Do you rely on caffeine to get yourself through the day? A cup of coffee or tea in the morning is one thing, but if you’re crashing in the afternoon and drinking more, or consuming sodas or energy drinks, you’re forcing your body out of its natural habits with caffeine and chemicals.
Do you surf the internet, play games, watch TV, or text right before going to bed? Electronics can make our lives much more convenient, but they can also ruin our health. Being constantly connected to our devices can strain our eyes due to the light from the displays. Plus that feeling of always being “on” can make it more difficult for our brains to settle down for sleep. That email will be there in the morning. And so will your game of Words With Friends. Power down your devices—or charge them—so you can power down and recharge yourself.
Are you often sleepy several hours before bedtime? If you’re about to nod off after dinner but the kids haven’t even had their baths yet, your body’s trying to tell you something.
Do you have a hard time staying asleep? The Boise Healthy Living Examiner has battled insomnia over the course of many years and feels your pain here. If you’re waking up repeatedly during the night, you’re not getting the full benefit of restorative sleep.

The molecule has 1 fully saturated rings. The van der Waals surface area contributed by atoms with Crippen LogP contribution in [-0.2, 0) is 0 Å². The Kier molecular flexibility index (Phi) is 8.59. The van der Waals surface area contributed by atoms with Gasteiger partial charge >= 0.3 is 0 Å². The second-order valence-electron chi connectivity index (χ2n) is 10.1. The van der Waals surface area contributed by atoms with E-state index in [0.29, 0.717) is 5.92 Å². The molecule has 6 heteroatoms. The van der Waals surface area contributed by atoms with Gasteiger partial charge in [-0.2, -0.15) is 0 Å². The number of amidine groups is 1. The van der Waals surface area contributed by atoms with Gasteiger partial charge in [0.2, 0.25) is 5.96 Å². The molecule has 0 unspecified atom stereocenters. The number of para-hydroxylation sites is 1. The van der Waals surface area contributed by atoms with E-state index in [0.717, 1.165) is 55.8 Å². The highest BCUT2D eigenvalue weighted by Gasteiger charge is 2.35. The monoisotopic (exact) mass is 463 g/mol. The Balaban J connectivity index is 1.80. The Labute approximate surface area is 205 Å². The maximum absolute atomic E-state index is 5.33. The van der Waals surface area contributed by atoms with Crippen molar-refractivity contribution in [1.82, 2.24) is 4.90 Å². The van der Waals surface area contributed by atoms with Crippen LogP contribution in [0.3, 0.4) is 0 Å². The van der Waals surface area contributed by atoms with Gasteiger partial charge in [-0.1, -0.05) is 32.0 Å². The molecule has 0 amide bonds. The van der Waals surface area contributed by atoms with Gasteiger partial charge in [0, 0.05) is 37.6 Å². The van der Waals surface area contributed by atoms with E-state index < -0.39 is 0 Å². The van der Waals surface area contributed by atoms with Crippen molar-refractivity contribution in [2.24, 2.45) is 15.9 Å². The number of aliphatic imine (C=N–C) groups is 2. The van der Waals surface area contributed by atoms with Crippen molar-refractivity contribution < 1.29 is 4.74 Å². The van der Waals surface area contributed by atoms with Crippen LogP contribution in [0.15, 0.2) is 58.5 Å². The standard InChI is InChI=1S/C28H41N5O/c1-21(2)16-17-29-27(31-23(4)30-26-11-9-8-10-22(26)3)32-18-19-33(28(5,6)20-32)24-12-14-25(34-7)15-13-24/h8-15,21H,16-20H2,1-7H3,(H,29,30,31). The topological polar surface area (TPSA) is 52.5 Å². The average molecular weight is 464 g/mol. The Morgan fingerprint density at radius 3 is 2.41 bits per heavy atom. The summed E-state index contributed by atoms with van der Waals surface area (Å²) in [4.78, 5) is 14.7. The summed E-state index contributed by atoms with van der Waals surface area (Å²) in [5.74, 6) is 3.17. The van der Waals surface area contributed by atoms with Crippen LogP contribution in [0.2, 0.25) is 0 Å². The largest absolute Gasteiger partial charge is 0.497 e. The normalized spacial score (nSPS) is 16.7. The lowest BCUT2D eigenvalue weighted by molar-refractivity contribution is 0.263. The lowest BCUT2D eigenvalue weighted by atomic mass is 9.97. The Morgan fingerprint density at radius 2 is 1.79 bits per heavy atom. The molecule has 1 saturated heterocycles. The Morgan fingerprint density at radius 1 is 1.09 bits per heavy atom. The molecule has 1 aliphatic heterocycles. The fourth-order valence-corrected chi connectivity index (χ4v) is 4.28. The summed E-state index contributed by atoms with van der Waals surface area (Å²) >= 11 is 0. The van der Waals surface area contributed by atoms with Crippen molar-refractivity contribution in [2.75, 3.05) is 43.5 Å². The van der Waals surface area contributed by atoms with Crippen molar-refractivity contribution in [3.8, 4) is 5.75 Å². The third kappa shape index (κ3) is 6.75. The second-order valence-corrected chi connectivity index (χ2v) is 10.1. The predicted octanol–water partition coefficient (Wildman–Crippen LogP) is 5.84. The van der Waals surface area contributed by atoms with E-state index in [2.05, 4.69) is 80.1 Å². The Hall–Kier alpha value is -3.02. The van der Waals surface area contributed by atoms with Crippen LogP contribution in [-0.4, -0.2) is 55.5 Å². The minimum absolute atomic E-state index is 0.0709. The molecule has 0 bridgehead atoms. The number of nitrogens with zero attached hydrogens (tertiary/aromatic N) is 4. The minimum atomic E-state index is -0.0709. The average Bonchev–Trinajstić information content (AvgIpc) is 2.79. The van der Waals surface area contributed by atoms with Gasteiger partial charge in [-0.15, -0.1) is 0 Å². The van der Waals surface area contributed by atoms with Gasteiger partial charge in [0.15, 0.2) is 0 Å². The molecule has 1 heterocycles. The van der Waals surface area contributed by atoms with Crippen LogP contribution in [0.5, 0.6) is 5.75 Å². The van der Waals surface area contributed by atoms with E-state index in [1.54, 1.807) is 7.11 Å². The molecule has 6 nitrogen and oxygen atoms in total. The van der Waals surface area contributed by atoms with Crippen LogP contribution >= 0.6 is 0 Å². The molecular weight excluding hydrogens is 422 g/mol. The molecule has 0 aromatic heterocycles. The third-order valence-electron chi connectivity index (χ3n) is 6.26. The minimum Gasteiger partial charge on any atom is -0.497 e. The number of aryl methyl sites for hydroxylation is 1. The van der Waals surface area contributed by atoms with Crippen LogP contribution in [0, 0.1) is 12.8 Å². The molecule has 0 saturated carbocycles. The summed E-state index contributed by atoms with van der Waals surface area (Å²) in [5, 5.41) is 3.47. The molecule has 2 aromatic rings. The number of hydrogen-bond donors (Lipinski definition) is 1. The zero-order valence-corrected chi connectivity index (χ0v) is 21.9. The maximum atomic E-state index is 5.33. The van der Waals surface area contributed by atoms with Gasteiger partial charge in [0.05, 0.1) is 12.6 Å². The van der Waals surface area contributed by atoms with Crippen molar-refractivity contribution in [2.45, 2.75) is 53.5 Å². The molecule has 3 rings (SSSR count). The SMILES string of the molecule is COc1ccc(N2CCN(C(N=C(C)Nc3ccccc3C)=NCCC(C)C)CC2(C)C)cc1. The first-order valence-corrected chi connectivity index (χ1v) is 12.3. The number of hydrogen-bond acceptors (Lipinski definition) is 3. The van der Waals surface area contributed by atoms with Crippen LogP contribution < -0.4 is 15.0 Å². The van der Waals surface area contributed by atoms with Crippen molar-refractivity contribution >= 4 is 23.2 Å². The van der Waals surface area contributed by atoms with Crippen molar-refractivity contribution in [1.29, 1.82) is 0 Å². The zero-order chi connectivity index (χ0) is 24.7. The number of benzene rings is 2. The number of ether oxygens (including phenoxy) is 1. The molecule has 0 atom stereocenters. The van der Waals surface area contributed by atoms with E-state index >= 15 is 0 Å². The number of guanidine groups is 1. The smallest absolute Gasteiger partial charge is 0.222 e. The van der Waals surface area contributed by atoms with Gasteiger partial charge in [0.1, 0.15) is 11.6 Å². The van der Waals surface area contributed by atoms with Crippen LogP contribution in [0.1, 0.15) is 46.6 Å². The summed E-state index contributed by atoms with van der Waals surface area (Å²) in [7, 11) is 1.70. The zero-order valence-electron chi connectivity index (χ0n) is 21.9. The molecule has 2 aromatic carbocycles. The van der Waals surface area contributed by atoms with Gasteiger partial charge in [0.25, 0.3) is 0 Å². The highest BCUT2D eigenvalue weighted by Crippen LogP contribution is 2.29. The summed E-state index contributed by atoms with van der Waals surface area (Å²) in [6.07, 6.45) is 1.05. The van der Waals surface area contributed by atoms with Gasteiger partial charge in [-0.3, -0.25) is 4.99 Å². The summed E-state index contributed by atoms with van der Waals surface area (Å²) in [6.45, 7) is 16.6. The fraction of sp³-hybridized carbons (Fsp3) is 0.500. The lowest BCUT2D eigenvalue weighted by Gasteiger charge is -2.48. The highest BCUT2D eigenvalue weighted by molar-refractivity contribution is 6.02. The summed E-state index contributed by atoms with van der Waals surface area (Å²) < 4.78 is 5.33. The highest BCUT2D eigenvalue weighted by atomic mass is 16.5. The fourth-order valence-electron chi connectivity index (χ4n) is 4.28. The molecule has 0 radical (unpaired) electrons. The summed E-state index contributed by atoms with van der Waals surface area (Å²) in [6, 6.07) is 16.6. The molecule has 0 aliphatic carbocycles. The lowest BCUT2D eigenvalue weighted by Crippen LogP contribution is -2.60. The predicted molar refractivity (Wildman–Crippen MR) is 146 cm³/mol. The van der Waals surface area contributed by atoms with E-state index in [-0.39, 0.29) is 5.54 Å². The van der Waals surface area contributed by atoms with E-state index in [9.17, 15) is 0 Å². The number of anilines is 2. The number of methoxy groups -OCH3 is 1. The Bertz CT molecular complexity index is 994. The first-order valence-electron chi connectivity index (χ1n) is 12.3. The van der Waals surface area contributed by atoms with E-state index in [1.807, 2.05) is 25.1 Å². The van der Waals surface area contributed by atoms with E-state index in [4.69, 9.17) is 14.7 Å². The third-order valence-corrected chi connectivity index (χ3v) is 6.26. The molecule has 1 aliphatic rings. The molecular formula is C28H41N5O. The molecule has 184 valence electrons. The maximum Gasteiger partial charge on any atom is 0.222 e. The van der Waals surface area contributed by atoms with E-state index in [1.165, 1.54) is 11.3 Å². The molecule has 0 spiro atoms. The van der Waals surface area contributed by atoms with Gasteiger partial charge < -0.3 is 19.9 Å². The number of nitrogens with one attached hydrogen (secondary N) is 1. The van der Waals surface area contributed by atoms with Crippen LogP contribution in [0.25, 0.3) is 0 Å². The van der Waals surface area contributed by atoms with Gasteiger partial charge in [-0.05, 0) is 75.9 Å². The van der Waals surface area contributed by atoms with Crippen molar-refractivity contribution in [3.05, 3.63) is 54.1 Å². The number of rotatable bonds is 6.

Do you wake up tired? Whether you get up early or sleep a little later, you should always wake up refreshed, not wanting to go back to bed. One reason may be sleep apnea, which you can read more about in this article.
And the obvious question is this: Are you really getting seven to eight hours of sleep every night? If not, it’s time to switch to a healthier habit in 2013.
By now you have a good idea of what’s keeping you awake. Now let’s look at some ways to help you get more, and better quality, sleep each night.
Get to bed earlier. Well, that’s pretty much a no-brainer, but for most of us it’s easier said than done. If you routinely stay up to watch the evening news or some other show, consider going to bed 15 minutes earlier. You can check the weather in the morning, or record your favorite show to watch another time if it’s that captivating.
Get up a little later. Again, for most of us this is not a why but a how. Think carefully about your morning routine. Can you do a few things the night before to give yourself more time for sleep? Making your lunch, setting out your clothes, and organizing your belongings the previous night can translate to an extra 15 or 20 minutes of shut eye.